Of all the tools of the trade in the longrifle culture, the humble powder horn is just one of those implements that, apart from being absolutely necessary in any blackpowder rig, possess a nearly indefinable aesthetic allure. For collectors and woodsmen alike, horns are eminently utilitarian, but nonetheless are works of art in their own right. Fortunately for attendees of the 2016 CLA fundraising auction, artist Jerry Eitnier has donated a quintessential example of the horner’s craft.
Eitnier modestly describes the piece as a “common horn for a common man”, crafted for actual use by the modern longhunter. Unadorned, straightforward, and ready for business, the horn projects the rugged dependability that is the hallmark of Eitnier’s work. But despite the yeoman-like presentation of this workhorse, the overall composition of the horn is possessed of an understated dignity that fittingly captures the unconquerable character of the American frontier. Like all of Jerry Eitnier’s work, this piece is exactingly crafted using traditional techniques, and could easily pass for a centuries-old artifact. The pine base plug is secured in place with wooden pins and sealed with beeswax, and its rich patina shows wear from being worn on the shooter’s left side. It’s a one-of-a-kind piece; in over four decades of experience, says the artist, “I don’t think that I have finished any two things alike.” Despite its appearance of age, this fine horn is ready for use in the field and destined to see service as a multi-generational heirloom.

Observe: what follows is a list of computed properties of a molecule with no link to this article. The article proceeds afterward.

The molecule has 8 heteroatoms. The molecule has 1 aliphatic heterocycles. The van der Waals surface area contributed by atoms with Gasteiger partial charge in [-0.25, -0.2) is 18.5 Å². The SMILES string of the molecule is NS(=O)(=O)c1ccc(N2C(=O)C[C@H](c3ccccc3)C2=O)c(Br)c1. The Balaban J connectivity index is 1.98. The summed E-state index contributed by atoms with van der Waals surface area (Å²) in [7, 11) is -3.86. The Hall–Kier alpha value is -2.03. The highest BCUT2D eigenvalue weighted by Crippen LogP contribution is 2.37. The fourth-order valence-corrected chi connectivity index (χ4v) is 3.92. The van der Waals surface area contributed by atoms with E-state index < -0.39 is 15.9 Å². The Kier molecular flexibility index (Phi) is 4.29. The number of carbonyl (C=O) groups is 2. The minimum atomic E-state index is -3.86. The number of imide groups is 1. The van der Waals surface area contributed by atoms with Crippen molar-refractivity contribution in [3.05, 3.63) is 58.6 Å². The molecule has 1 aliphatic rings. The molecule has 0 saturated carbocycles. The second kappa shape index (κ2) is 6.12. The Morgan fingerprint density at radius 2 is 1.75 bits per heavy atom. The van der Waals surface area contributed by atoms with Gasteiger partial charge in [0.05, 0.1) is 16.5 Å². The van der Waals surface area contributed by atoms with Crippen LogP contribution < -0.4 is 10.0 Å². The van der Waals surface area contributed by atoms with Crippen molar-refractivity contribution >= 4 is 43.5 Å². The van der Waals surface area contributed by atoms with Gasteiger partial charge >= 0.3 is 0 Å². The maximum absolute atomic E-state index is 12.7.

The project is Eitnier’s way of giving back “for all the help that I have gotten over the years”, he explains. “I have been blessed to have known some of the best artists in the world and they have all influenced me in some way.”
Jerry Eitnier my be contact by telephone at 765-798-3525, or you can visit his website: http://www.eitnierrifles.com.
Copy by Joshua Shepherd with photos supplied by the CLF.